Fish & Feathers: Outdoor shorts

<I>RON MALAST photo</I><BR>A commercial crab boat works the calm seas off Surfside.

Hunters may now purchase applications for eastern and western black bear hunts. Hunters must purchase and submit an application by midnight March 13. There are 296 permits available in western Washington and 225 for east of the Cascades. Licenses and permits can be purchased at license locations or at the WDFW Web site.

2008 Hunting License BuyersIf you purchased a license in 2008 for deer, elk, bear or turkey, you are required to file a report. This can be done online at or telephone 877-945-3492. If you do not file this report you will be assessed a $10 administrative fee when you purchase your next license.

Winter Steelhead

Wild steelhead are beginning to move into several rivers on the Olympic Peninsula and tributaries of the Columbia River. The Cowlitz and Kalama Rivers also have late hatchery runs, which are beginning to show in the catch.

Duck & Goose huntingHunting ended in most areas of the state Jan. 25. Last week several of us went to Granger in eastern Washington for a couple days of hunting. It was cold, in the 20s and low 30s. There were not many ducks around, though many more geese, with a high sky. We did get four Canadian honkers, 10 ducks, two quail and I missed one pheasant and formed an appreciation for the warmer coastal weather.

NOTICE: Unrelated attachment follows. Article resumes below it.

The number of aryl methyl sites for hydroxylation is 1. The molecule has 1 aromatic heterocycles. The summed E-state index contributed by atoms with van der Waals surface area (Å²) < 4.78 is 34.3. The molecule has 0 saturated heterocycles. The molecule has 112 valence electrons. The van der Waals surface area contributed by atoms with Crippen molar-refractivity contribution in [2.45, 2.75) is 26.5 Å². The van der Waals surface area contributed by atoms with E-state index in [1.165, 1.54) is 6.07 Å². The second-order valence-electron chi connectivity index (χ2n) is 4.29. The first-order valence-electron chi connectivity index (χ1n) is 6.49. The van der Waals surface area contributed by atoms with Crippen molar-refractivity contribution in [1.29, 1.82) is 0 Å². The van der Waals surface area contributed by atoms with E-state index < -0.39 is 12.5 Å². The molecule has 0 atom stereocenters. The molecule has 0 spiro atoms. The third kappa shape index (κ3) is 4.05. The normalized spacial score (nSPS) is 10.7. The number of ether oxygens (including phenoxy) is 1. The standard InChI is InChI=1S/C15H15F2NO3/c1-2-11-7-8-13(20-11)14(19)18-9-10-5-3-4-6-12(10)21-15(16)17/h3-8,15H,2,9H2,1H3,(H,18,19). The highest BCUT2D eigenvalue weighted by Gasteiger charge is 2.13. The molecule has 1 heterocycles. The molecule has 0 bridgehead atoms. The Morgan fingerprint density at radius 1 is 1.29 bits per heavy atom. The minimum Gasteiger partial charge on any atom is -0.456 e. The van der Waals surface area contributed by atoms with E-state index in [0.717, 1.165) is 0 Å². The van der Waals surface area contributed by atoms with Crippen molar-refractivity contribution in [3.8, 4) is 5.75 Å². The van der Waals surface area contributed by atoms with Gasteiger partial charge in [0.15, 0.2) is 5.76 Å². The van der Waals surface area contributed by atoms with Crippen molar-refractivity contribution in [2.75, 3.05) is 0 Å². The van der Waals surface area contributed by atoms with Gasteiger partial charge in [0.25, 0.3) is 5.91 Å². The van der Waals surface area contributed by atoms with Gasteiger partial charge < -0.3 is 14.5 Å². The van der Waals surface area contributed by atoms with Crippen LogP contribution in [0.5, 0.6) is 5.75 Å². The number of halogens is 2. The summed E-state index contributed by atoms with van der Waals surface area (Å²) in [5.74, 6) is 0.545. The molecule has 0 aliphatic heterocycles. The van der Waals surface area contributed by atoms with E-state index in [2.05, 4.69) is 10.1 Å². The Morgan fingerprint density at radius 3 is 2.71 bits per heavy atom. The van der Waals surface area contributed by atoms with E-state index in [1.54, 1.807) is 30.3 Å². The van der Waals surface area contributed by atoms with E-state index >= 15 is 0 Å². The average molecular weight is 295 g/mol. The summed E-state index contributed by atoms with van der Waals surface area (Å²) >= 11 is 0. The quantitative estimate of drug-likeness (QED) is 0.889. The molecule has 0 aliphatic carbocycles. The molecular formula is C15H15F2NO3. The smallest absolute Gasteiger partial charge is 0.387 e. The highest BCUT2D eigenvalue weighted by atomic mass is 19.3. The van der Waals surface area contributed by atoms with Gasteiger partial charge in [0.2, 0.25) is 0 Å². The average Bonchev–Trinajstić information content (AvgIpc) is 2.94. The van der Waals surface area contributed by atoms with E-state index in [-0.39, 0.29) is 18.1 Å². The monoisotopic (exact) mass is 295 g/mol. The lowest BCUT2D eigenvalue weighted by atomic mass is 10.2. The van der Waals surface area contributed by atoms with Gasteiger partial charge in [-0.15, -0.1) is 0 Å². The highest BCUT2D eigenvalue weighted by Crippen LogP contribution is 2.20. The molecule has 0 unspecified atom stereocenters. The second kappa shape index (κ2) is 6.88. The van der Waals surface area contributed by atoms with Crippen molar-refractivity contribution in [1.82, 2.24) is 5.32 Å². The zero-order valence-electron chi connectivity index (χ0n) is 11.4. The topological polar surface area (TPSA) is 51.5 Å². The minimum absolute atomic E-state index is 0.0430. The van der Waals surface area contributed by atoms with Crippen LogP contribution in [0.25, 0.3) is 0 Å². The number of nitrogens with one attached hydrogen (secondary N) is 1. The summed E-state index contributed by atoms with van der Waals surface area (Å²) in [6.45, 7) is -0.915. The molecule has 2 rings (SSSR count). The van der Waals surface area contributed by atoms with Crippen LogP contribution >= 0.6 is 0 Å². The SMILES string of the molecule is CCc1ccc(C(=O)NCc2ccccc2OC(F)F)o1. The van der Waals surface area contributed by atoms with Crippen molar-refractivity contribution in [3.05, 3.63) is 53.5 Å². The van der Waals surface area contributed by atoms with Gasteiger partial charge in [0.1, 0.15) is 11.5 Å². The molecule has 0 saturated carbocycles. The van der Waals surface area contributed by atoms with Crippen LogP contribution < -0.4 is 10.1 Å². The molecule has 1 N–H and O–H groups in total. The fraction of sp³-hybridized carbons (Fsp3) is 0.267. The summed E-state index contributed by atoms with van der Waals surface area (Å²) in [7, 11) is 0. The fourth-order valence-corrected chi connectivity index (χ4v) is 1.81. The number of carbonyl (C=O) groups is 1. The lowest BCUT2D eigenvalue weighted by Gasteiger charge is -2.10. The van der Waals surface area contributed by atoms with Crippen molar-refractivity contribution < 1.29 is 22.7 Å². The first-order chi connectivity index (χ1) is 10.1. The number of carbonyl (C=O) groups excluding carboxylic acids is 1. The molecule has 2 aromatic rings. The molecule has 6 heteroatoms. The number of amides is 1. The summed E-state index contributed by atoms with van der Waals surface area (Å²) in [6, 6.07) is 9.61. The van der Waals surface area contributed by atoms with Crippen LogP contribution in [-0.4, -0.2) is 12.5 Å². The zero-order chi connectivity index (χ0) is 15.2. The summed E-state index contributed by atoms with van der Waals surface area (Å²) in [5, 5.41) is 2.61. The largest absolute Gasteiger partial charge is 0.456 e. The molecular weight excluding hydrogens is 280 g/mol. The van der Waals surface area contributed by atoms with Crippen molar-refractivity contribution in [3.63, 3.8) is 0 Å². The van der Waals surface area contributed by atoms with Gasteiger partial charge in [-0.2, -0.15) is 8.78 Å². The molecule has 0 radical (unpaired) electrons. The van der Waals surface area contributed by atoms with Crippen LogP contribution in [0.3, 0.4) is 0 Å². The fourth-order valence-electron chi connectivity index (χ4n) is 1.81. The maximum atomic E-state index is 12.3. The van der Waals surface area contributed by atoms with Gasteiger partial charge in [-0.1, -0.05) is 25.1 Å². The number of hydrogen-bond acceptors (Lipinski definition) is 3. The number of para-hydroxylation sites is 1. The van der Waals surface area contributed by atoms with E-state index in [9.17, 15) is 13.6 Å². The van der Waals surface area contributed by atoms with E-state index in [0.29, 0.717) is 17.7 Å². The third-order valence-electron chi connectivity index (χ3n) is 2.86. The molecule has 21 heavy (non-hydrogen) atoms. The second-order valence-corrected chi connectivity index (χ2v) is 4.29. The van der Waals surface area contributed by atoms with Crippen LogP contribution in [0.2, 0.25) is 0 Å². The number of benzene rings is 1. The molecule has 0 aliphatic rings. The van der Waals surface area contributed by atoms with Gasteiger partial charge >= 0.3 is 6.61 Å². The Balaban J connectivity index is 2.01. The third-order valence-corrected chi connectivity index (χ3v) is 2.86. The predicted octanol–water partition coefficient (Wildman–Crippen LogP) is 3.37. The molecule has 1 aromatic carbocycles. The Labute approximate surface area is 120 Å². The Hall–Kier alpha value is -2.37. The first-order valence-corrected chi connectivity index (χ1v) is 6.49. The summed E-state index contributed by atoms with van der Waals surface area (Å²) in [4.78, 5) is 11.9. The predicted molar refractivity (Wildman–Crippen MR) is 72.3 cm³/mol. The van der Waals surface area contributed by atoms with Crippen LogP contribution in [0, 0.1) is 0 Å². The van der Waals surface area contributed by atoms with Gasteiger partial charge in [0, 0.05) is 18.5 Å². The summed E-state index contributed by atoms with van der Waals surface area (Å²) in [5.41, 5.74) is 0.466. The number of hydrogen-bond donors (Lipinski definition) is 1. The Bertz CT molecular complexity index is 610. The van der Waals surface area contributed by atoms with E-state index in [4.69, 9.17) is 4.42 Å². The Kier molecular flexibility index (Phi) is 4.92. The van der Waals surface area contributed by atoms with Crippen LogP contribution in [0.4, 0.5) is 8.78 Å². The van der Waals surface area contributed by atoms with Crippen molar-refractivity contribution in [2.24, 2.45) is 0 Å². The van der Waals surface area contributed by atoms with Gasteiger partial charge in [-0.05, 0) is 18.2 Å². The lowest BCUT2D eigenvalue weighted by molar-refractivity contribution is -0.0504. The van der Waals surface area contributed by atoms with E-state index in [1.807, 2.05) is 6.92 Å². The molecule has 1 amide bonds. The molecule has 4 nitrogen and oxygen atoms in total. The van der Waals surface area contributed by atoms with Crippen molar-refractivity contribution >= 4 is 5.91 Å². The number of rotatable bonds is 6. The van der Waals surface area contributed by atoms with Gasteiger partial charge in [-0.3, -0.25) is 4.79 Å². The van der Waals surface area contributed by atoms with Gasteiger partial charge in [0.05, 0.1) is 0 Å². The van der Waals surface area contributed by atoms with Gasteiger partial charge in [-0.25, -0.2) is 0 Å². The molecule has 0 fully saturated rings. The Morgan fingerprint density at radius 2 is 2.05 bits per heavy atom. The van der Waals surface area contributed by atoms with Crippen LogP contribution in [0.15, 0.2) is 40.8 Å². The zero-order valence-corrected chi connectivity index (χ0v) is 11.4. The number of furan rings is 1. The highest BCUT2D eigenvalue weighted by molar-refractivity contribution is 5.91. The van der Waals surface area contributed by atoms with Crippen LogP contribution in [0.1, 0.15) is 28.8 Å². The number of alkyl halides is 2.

February Clam DigOur next clam dig on the Long Beach Peninsula takes place on Feb. 7 and 8. On Saturday a minus low tide -0.9 happens at 6:10 p.m. and on Sunday the low, -1.1, is at 6:55 p.m.

Marine biologists say limited diving observations have indicated that there are some adult razor clams offshore for up to one-half-mile. Razor clams dredged in water deeper than 30 feet although similar to the beach clam are a different species (disputed by many). In Washington waters, the razor clam grows to a maximum length of six inches although there are exceptions. Clams seven inches long have been taken on the Peninsula, but they are rare. In contrast, razor clams found in Alaska may grow to 11 inches in length and live to be 15 years old, due to colder water temperatures and slower growth rate.

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